As the FT noted this morning:
Extreme volatility in energy markets will present a continued risk unless investment in clean power is tripled in the next decade, the head of the International Energy Agency warned, as he issued a call to arms for world leaders ahead of the upcoming UN climate summit.
Fatih Birol, IEA executive director, told the Financial Times that public spending on renewable power was only at a third of the future levels required.
In this context I also noticed this in the FT:
Planning authorities in the UK are approving less than half of the onshore wind capacity that the country will need to install each year to achieve the country’s net zero targets, according to the renewables industry.
This will not get better whilst Rishi Sunak seeks cuts to government spending and simultaneously demands that investment in renewables be funded out of borrowing that is a declining part of GDP. That's simply not going to be possible. Whatever is said by the UK at COP26 that is setting us up to fail, and Labour is doing exactly the same as it has the same basic policy proposals on funding.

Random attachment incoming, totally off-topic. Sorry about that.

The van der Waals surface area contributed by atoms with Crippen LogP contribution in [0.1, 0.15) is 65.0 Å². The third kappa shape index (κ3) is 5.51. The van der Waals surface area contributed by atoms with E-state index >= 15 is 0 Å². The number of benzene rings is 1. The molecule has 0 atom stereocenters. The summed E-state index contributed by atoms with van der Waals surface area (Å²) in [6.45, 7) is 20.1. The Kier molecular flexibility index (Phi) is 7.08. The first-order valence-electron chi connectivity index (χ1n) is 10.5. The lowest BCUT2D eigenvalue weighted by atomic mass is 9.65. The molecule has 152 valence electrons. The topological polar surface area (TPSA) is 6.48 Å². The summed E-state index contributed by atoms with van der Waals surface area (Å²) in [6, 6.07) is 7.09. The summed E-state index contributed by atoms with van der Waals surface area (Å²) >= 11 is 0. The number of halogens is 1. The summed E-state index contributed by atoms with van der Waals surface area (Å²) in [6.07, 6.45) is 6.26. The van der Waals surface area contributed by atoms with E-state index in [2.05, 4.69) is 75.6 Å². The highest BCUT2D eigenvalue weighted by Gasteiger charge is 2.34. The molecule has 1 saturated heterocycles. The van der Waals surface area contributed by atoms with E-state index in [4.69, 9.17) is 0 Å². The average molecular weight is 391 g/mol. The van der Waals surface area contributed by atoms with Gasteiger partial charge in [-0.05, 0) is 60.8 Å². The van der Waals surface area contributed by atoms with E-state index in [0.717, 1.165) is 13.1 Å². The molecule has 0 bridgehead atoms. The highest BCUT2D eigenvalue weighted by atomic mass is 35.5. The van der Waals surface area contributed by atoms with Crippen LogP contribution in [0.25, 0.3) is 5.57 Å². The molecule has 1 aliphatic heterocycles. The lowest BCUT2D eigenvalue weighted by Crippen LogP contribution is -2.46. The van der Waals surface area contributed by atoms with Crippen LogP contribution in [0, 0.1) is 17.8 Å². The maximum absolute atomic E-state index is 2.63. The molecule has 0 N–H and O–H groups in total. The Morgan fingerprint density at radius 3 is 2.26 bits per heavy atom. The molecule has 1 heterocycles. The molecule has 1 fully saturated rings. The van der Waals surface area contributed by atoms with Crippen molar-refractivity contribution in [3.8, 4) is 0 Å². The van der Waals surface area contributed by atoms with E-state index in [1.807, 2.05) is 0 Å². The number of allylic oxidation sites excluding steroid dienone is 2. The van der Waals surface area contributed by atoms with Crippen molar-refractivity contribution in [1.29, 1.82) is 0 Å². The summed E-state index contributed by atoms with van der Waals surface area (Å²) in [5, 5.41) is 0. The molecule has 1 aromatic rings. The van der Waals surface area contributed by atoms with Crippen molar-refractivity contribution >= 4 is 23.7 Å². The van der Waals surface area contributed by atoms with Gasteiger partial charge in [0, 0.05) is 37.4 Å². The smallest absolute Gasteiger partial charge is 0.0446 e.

What we need to do is to break the funding crisis. That's why we need to use savings to create the capital to fund the Green New Deal, as I argued on Monday.
Saving for the planet in tax incentivised and government-guaranteed accounts not only makes economic sense, it is also the way that most people with even modest funds can take direct action to help tackle climate change whilst also helping build inter-generational solidarity and help people save for pensions. What is not to like?